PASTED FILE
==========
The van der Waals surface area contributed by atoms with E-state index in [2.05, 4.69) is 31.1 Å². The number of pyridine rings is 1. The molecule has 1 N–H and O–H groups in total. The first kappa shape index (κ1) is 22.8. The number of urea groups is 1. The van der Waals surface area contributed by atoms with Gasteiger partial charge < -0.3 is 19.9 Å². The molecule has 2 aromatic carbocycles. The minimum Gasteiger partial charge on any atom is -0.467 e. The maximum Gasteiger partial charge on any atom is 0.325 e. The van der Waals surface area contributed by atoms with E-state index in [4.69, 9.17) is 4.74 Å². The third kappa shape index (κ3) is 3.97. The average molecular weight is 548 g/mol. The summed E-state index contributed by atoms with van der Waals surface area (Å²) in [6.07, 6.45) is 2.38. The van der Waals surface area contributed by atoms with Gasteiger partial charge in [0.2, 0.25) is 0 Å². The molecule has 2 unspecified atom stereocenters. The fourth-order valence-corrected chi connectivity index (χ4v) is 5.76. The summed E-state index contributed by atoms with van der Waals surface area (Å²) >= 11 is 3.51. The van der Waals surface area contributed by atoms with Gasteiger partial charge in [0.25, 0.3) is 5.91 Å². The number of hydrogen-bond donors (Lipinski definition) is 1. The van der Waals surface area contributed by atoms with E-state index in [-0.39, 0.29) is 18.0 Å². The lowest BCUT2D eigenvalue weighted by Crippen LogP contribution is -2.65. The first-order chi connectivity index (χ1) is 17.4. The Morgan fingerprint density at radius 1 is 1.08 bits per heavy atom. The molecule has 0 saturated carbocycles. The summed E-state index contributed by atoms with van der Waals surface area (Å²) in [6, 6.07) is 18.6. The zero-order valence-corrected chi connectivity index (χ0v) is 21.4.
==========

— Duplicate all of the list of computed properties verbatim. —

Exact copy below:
The van der Waals surface area contributed by atoms with E-state index in [2.05, 4.69) is 31.1 Å². The number of pyridine rings is 1. The molecule has 1 N–H and O–H groups in total. The first kappa shape index (κ1) is 22.8. The number of urea groups is 1. The van der Waals surface area contributed by atoms with Gasteiger partial charge < -0.3 is 19.9 Å². The molecule has 2 aromatic carbocycles. The minimum Gasteiger partial charge on any atom is -0.467 e. The maximum Gasteiger partial charge on any atom is 0.325 e. The van der Waals surface area contributed by atoms with E-state index in [4.69, 9.17) is 4.74 Å². The third kappa shape index (κ3) is 3.97. The average molecular weight is 548 g/mol. The summed E-state index contributed by atoms with van der Waals surface area (Å²) in [6.07, 6.45) is 2.38. The van der Waals surface area contributed by atoms with Gasteiger partial charge in [0.2, 0.25) is 0 Å². The molecule has 2 unspecified atom stereocenters. The fourth-order valence-corrected chi connectivity index (χ4v) is 5.76. The summed E-state index contributed by atoms with van der Waals surface area (Å²) >= 11 is 3.51. The van der Waals surface area contributed by atoms with Gasteiger partial charge in [0.25, 0.3) is 5.91 Å². The number of hydrogen-bond donors (Lipinski definition) is 1. The van der Waals surface area contributed by atoms with E-state index in [-0.39, 0.29) is 18.0 Å². The lowest BCUT2D eigenvalue weighted by Crippen LogP contribution is -2.65. The first-order chi connectivity index (χ1) is 17.4. The Morgan fingerprint density at radius 1 is 1.08 bits per heavy atom. The molecule has 0 saturated carbocycles. The summed E-state index contributed by atoms with van der Waals surface area (Å²) in [6, 6.07) is 18.6. The zero-order valence-corrected chi connectivity index (χ0v) is 21.4.